Building contractor ‘hoodwinked’ by bogus collector
A BUILDING contractor will avoid a conviction after he was ‘hoodwinked’ by a third party claiming to be a legitimate waste collector.
Alan McDonald, 146 Season Park, Newtownmountkennedy, was before Bray District Court on Thursday last to face a ‘transfer control of waste’ charge at Ballinahinch Lower, Newtownmountkennedy, on October 22, 2016.
However, after hearing the evidence, Judge David Kennedy said Mr McDonald was ‘more or less guilty of naivety’ and had been ‘hoodwinked’ by a Thomas Doyle who wasn’t before the court and appears to have left the jurisdiction.
Michael Baines, an Environmental Enforcement Officer for Wicklow County Council, received a report of dumping at Ballinahinch Lower on October 22, 2016, and visited the site, where he found that most of the waste present consisted of demolition materials. There was also a sofa, roof tiles and several black sacks of waste.
A packaging address and healthcare letter was found in one of the sacks and that person was contacted and invited in for an interview.
Mr McDonald then contacted Mr Baines and explained that he was a builder working on behalf of the person whose identity was found amongst the dumped materials.
Mr McDonald acknowledged that he would have been responsible for removing any waste from the site. He said he had been approached by Thomas Doyle claiming to be a waste collector with a valid permit.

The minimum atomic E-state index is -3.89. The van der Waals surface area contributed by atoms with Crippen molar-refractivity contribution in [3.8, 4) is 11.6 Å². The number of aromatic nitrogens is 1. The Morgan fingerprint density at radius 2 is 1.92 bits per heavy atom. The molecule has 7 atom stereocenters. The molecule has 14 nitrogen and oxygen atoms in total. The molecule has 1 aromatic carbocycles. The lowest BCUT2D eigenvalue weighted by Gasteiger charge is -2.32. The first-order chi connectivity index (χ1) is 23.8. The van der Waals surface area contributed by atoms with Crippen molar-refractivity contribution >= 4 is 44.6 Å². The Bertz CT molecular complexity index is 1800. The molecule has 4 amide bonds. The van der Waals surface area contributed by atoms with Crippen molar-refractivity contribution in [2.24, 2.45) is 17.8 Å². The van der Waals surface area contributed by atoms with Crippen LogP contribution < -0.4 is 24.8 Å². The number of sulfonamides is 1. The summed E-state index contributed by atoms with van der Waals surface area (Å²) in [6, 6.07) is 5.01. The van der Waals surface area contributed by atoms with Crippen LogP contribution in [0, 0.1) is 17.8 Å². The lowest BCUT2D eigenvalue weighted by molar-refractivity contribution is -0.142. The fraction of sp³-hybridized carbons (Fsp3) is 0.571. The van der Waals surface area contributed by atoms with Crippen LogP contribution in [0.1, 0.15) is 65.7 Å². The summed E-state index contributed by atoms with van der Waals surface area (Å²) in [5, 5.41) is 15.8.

Mr Baines told the court that an investigation was carried out and it didn’t appear that Thomas Doyle had ever owned a waste permit licence. He is known to Wicklow County Council over air pollution matters, specifically for selling smoky coal in Bray.
‘Mr McDonald did assist us. He was honest and took full responsibility,’ said Mr Baines.
In the witness box, Mr McDonald said he was working on renovating a house when a transit van pulled up with a cage on it. The driver was handing out leaflets and said he had a permit to dispose of waste.
‘It was Friday and I was in a bit of a hurry. I was doing the wages and made a bad decision by saying “yes” to him’ said Mr McDonald.
He gave evidence that Thomas Doyle informed him that he didn’t have the waste permit licence on him but would bring it with him for the next load he was collecting.
The first load was transported away at around 4.30 p.m. Two hours later Mr McDonald met Mr Doyle travelling along the road but with an empty truck.
‘I realised there weren’t any facilities open to dispose of waste at that time so he must have dumped it somewhere. I followed him for a period but ended up losing him,’ said Mr McDonald.
He found out where Thomas Doyle lived and called around to his house the following morning.
Mr Doyle said the waste was dumped in his back garden. When Mr McDonald asked if he could see the waste, Mr Doyle told him that it was his girlfriend’s house and her two dogs were out the back so he couldn’t enter the rear garden without her being there. He added that his waste collection permit was at his father’s house.
‘I told him please don’t take any more rubbish away from that home,’ said Mr McDonald.
Judge Kennedy noted that Mr Doyle appeared to have ‘hoodwinked a number of people’, including Mr McDonald.
He ordered Mr McDonald to pay the cost of the clean-up (€516.10) and to make a €500 contribution to the poor box before adjourning matters to December 11.